### Table 2: A sample data set illustrates clusters embedded in subspaces of a high dimensional space.

2003

"... In PAGE 2: ... Hence, a good subspace clustering algorithm should be able to find clusters and the maximum associated set of dimensions. Consider, for example, a data set with 5 data points of 6 dimensional(given in Table2 ). In this data set, it is obvious that C = {x1, x2, x3} is a cluster and the maximum set of dimensions should be P = {1, 2, 3, 4}.... In PAGE 3: ...here sj is a vector defined as sj = (Aj1, Aj2, ..., Ajnj)T. Since there are possibly multiple states(or values) for a vari- able, a symbol table of a data set is usually not unique. For example, for the data set in Table2 , Table 3 is one of its symbol tables. BC BS A A A A B B B B C C C C D D D D BD BT Table 3: One of the symbol tables of the data set in Table 2.... In PAGE 3: ... For a given symbol table of the data set, the frequency table of each cluster is unique according to that symbol table. For example, for the data set in Table2 , let (C, P) be a subspace cluster, where C = {x1, x2, x3} and P = {1, 2, 3, 4}, if we use the symbol table presented in Table 3, then the corre- sponding frequency table for the subspace cluster (C, P) is given in Table 4. From the definition of frequency fjr in Equation (6), we have the following equalities: nj CG r=1 fjr(C) = |C|, j = 1, 2, .... ..."

Cited by 4

### Table 3: Occlusion results when considering sun- glasses. Note that in this case, NMF only is better when using a high dimensional feature space and no lighting conditions are considered. When light- ing conditions are considered, Bayesian approach obtains the best recognition rates.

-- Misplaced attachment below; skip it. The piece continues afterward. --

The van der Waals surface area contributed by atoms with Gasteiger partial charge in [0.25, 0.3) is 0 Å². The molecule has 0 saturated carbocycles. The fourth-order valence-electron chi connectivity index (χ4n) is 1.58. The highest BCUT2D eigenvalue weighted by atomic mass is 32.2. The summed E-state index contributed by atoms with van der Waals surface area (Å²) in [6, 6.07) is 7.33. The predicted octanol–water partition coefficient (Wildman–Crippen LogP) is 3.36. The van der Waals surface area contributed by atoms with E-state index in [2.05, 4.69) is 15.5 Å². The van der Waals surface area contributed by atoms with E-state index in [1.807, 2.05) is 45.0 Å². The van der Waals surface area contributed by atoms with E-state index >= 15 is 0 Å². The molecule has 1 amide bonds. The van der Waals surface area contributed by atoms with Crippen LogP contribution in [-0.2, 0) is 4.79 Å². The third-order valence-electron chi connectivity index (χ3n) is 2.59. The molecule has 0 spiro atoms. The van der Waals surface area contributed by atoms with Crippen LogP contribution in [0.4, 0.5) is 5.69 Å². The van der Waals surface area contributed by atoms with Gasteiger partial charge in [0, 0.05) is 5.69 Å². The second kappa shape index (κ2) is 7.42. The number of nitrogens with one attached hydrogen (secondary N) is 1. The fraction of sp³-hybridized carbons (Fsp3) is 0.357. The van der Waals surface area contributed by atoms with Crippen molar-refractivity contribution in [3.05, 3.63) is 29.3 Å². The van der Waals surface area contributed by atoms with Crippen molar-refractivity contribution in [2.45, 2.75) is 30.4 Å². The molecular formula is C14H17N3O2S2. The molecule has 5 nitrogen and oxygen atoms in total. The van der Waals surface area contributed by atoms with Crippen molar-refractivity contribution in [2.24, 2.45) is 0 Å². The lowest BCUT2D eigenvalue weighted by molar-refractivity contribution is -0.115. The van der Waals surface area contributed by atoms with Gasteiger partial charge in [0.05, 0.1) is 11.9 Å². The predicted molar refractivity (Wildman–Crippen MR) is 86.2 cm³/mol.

### Table 2: Performance of the classi ers with degree predicted by the VC{bound. Each row describes one two{class{ classi er separating one digit (stated in the rst column) from the rest. The remaining columns contain: degree: the degree of the best polynomial as predicted by the described procedure, parameters: the dimensionality of the high dimensional space, which is also the maximum possible VC{dimension for linear classi ers in that space, hestim:: the VC dimension estimate for the actual classi ers, which is much smaller than the number of free parameters of linear classi ers in that space, 1 { 7: the numbers of errors on the test set for polynomial classi ers of degrees 1 through 7. The table shows that the decribed procedure chooses polynomial degrees which are optimal or close to optimal.

1995

"... In PAGE 5: ... We can then compare this prediction with the actual polynomial degree which gives the best performance on the test set. The re- sults are shown in Table2 ; cf.... ..."

Cited by 158